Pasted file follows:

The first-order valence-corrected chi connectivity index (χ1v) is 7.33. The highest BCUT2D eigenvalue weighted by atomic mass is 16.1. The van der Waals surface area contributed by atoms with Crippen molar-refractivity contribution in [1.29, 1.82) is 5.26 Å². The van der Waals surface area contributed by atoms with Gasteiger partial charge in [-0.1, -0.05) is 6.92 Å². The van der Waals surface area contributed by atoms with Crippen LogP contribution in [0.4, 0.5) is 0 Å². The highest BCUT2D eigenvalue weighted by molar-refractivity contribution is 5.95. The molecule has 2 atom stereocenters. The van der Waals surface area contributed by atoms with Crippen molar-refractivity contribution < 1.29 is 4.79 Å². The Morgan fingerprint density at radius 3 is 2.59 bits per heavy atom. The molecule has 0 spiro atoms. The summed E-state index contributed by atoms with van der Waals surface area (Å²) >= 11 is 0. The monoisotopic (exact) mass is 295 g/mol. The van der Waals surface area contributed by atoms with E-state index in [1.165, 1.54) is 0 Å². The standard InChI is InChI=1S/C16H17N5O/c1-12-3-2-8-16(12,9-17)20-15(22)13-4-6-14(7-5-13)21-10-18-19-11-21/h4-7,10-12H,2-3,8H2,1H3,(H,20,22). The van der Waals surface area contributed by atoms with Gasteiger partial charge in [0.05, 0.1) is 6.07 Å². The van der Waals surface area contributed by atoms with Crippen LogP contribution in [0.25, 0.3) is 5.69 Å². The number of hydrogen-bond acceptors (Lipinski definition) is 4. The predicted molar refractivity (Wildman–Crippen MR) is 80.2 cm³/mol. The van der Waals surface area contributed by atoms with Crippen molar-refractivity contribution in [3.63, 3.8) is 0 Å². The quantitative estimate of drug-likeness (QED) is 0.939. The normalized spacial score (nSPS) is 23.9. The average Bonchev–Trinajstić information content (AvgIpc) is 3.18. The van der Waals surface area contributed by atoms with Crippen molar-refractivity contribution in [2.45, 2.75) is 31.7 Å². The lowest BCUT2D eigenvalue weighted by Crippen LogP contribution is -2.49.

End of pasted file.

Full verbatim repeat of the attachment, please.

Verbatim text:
The first-order valence-corrected chi connectivity index (χ1v) is 7.33. The highest BCUT2D eigenvalue weighted by atomic mass is 16.1. The van der Waals surface area contributed by atoms with Crippen molar-refractivity contribution in [1.29, 1.82) is 5.26 Å². The van der Waals surface area contributed by atoms with Gasteiger partial charge in [-0.1, -0.05) is 6.92 Å². The van der Waals surface area contributed by atoms with Crippen LogP contribution in [0.4, 0.5) is 0 Å². The highest BCUT2D eigenvalue weighted by molar-refractivity contribution is 5.95. The molecule has 2 atom stereocenters. The van der Waals surface area contributed by atoms with Crippen molar-refractivity contribution < 1.29 is 4.79 Å². The Morgan fingerprint density at radius 3 is 2.59 bits per heavy atom. The molecule has 0 spiro atoms. The summed E-state index contributed by atoms with van der Waals surface area (Å²) >= 11 is 0. The monoisotopic (exact) mass is 295 g/mol. The van der Waals surface area contributed by atoms with E-state index in [1.165, 1.54) is 0 Å². The standard InChI is InChI=1S/C16H17N5O/c1-12-3-2-8-16(12,9-17)20-15(22)13-4-6-14(7-5-13)21-10-18-19-11-21/h4-7,10-12H,2-3,8H2,1H3,(H,20,22). The van der Waals surface area contributed by atoms with Gasteiger partial charge in [0.05, 0.1) is 6.07 Å². The van der Waals surface area contributed by atoms with Crippen LogP contribution in [0.25, 0.3) is 5.69 Å². The number of hydrogen-bond acceptors (Lipinski definition) is 4. The predicted molar refractivity (Wildman–Crippen MR) is 80.2 cm³/mol. The van der Waals surface area contributed by atoms with Crippen molar-refractivity contribution in [3.63, 3.8) is 0 Å². The quantitative estimate of drug-likeness (QED) is 0.939. The normalized spacial score (nSPS) is 23.9. The average Bonchev–Trinajstić information content (AvgIpc) is 3.18. The van der Waals surface area contributed by atoms with Crippen molar-refractivity contribution in [2.45, 2.75) is 31.7 Å². The lowest BCUT2D eigenvalue weighted by Crippen LogP contribution is -2.49.